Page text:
One scene from “A League of Their Own” is a powerful and motivational one for public insurance adjusters. I referenced it in my speech at the National Association of Public Insurance Adjusters (NAPIA) meeting yesterday in beautiful Newport Beach, California. This scene occurs when one of the star players, Dottie Hinson (played by Geena Davis), decides to quit the team right before the World Series game. Her coach, Jimmy Dugan (Tom Hanks), tries to convince her not to quit and delivers the famous line:

“It’s supposed to be hard. If it wasn’t hard, everyone would do it. The hard is what makes it great.”

The meaning behind this quote is that true greatness and achievement require hard work, dedication, and overcoming challenges. If something were easy, it wouldn’t be as valuable or rewarding. The “hard” part—the struggles, obstacles, and sacrifices—is what makes the eventual success so meaningful and gratifying.

Dugan is essentially telling Dottie that she shouldn’t quit just because baseball has become difficult. The fact that it’s hard is precisely what makes playing at that level special and worthwhile. Giving up when faced with adversity robs one of the opportunity to achieve true greatness.

The quote resonates because it applies not just to baseball but to any endeavor in life that requires perseverance and grit to succeed. Whether it’s a career, a relationship, or a personal goal, the challenges and “hard” parts are what make the journey meaningful and the achievement rewarding. Overcoming difficulties builds character and makes successes feel earned. The scene certainly applies to those public adjusters striving to better themselves by raising their standards of professionalism and ethics while focusing on serving the policyholder.

In this pivotal scene, Dugan motivates Dottie to embrace the struggle and not be deterred by the hard parts because that’s what will make her potential victory all the more fantastic and satisfying. It’s an inspirational message about the value of perseverance.

In Public Adjusters Need To Raise The Bar For Admission If They Want To Be Seen As Professionals, I wrote:

Public adjusters assume a significant role when they choose to represent policyholders. This profession demands a high level of expertise and knowledge due to its multifaceted nature. In my presentation on ethics to public adjusters titled “Would You Hire You?” I emphasize the necessity of mastering over a dozen specialized fields. This breadth of knowledge is crucial for public adjusters to truly excel in their work. The essence of a genuine profession lies in its exclusivity and standards; it’s not a field that should be accessible to individuals lacking the requisite education and experience.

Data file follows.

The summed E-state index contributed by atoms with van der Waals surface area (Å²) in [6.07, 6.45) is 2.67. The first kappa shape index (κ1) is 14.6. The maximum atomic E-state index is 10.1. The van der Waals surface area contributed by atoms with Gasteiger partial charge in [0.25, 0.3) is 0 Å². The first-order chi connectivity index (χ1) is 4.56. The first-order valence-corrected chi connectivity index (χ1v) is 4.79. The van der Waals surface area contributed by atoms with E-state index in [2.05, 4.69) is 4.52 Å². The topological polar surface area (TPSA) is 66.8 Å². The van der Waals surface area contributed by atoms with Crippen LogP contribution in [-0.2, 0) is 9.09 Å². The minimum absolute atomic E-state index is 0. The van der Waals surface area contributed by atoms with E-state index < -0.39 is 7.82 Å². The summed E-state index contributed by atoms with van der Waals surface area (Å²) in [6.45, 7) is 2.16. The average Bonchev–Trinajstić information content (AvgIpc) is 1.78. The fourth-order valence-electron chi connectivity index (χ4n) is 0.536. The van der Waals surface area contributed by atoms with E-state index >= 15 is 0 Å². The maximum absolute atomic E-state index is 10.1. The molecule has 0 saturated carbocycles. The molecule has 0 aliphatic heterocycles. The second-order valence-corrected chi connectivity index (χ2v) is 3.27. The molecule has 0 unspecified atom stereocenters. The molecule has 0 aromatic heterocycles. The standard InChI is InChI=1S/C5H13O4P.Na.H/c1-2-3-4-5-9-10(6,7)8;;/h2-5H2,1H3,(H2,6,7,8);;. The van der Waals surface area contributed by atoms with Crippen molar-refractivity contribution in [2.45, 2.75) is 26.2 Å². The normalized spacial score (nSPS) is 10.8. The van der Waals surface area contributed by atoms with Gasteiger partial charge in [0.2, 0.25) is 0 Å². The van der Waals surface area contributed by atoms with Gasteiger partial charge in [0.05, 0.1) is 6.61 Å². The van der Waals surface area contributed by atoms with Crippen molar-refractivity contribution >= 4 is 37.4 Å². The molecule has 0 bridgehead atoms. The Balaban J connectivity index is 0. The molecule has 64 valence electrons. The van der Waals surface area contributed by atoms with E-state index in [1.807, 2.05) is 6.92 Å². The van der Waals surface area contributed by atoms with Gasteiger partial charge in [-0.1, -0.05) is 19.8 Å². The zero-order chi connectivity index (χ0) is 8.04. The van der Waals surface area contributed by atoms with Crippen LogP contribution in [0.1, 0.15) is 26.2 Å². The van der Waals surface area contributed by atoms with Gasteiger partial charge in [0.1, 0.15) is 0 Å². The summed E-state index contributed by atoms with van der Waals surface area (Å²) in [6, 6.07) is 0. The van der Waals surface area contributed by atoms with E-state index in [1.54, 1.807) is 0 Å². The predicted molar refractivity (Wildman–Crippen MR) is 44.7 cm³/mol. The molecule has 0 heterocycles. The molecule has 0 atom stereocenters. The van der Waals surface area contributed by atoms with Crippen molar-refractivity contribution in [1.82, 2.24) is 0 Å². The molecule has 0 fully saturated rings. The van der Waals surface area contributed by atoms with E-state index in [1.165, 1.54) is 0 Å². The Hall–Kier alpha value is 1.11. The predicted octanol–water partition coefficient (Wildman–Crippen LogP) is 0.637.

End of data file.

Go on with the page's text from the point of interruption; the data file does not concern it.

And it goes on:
By adhering to elevated standards, public adjusters not only safeguard the interests of the public and policyholders but also secure their own professional livelihood. The integrity and quality of work in public adjusting are directly proportional to the respect and trust it garners from related industries. A high caliber of practice within this field creates a robust defense against potential criticisms and challenges from the insurance sector and legal professionals.

It is hard to become a great public adjuster. It takes years of passionate and dedicated work to gain the experience and knowledge needed to properly represent a policyholder at the highest levels of the profession.

At times during yesterday’s speech, I felt like I was preaching to the choir. If you want to see the most fit males on the planet, show up at the men’s 10k Olympic finals. If you want to be among the very best public adjusters, show up at the annual NAPIA conference. I might catch some grief from other public adjuster organizations for stating this truth, and all public adjusters should participate in the regional associations. But, for those wanting to be the best and learn from the best, there is not a close second to the level of depth and experience that NAPIA offers.

Amy Bach of United Policyholders was in the audience as I gave my presentation. She agreed with me when I said that policyholders desperately need heroes to help them navigate and overcome the toil of the insurance claim process. The only way to be a true hero to the policyholder and not some fake pretender is for public adjusters to embrace “the hard.”

Thought For The Day

The only way you can truly control how you are seen is by being honest all the time.
—Tom Hanks